Objectives: This study evaluates the effect of eliminating a specific disease on the mortality, long-term disability, and overall health status of a population. Primarily, it examines whether elimination leads to a compression of morbidity.
Methods: The Sullivan method was used to calculate disability-free life expectancy. Cause-deleted disability prevalence was estimated with a multiple logistic regression model that used data from the Dutch National Survey of General Practice. Cause-deleted probabilities of dying were derived with the cause-elimination life-table technique, assuming independence among competing causes of death.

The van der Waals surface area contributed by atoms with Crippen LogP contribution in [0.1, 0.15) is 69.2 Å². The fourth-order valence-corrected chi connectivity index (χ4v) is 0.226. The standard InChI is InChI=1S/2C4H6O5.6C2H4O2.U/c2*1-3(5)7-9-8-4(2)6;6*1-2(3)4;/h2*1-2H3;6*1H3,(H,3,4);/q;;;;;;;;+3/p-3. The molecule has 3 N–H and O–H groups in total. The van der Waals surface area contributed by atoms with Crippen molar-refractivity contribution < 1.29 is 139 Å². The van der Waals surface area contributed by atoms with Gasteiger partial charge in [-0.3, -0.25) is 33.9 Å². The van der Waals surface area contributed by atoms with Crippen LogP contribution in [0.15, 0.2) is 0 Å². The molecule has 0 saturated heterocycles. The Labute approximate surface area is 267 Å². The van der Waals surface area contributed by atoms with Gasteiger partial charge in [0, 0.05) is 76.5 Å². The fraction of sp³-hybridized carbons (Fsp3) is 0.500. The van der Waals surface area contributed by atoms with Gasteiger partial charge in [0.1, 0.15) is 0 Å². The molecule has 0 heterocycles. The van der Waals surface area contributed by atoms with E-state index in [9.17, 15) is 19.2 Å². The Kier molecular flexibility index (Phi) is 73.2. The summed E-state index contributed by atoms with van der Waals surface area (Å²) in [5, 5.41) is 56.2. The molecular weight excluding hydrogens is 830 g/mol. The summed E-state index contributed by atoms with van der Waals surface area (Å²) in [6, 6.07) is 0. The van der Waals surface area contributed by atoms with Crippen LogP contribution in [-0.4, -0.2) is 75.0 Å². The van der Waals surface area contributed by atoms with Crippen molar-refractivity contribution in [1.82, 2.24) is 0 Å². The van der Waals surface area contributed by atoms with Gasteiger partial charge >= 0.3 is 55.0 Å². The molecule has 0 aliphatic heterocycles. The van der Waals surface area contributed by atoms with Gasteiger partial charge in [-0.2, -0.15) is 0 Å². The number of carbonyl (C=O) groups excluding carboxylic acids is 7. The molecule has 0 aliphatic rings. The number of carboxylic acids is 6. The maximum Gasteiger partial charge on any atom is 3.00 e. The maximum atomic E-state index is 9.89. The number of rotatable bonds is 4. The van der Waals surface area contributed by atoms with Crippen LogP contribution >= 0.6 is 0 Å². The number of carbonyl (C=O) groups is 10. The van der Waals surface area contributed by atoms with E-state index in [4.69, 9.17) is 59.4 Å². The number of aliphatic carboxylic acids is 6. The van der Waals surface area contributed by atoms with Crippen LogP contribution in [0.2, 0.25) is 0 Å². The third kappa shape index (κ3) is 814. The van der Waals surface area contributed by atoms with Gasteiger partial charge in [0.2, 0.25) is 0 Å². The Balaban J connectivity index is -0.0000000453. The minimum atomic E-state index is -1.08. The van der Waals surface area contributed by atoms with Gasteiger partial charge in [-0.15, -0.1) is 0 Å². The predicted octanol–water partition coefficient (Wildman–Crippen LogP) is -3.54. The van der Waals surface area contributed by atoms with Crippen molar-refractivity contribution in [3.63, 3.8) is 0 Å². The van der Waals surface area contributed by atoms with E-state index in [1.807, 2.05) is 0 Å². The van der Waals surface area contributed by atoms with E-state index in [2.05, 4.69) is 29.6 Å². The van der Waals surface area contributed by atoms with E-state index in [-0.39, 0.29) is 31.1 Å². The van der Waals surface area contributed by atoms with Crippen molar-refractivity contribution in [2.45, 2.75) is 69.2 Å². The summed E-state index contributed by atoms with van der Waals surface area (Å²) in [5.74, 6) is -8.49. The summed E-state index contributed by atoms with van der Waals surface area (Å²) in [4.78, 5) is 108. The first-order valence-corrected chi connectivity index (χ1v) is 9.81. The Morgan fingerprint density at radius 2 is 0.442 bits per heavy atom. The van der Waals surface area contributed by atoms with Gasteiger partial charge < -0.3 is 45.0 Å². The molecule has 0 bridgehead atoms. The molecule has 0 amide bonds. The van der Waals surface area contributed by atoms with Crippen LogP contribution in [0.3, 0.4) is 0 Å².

Results: Eliminating disabling nonfatal diseases such as arthritis/back complaints results in a decline in life expectancy with disability--that is, an absolute compression of morbidity. Eliminating highly fatal diseases such as cancer leads to an increase in the number of years and the proportion of life with disability--that is, a relative expansion of morbidity.
Conclusions: While eliminating fatal diseases leads to an increase in disability-free life expectancy, life expectancy with disability may increase as well. This represents an increasing burden to society. On the other hand, eliminating nonfatal disabling diseases leads to absolute compression of morbidity.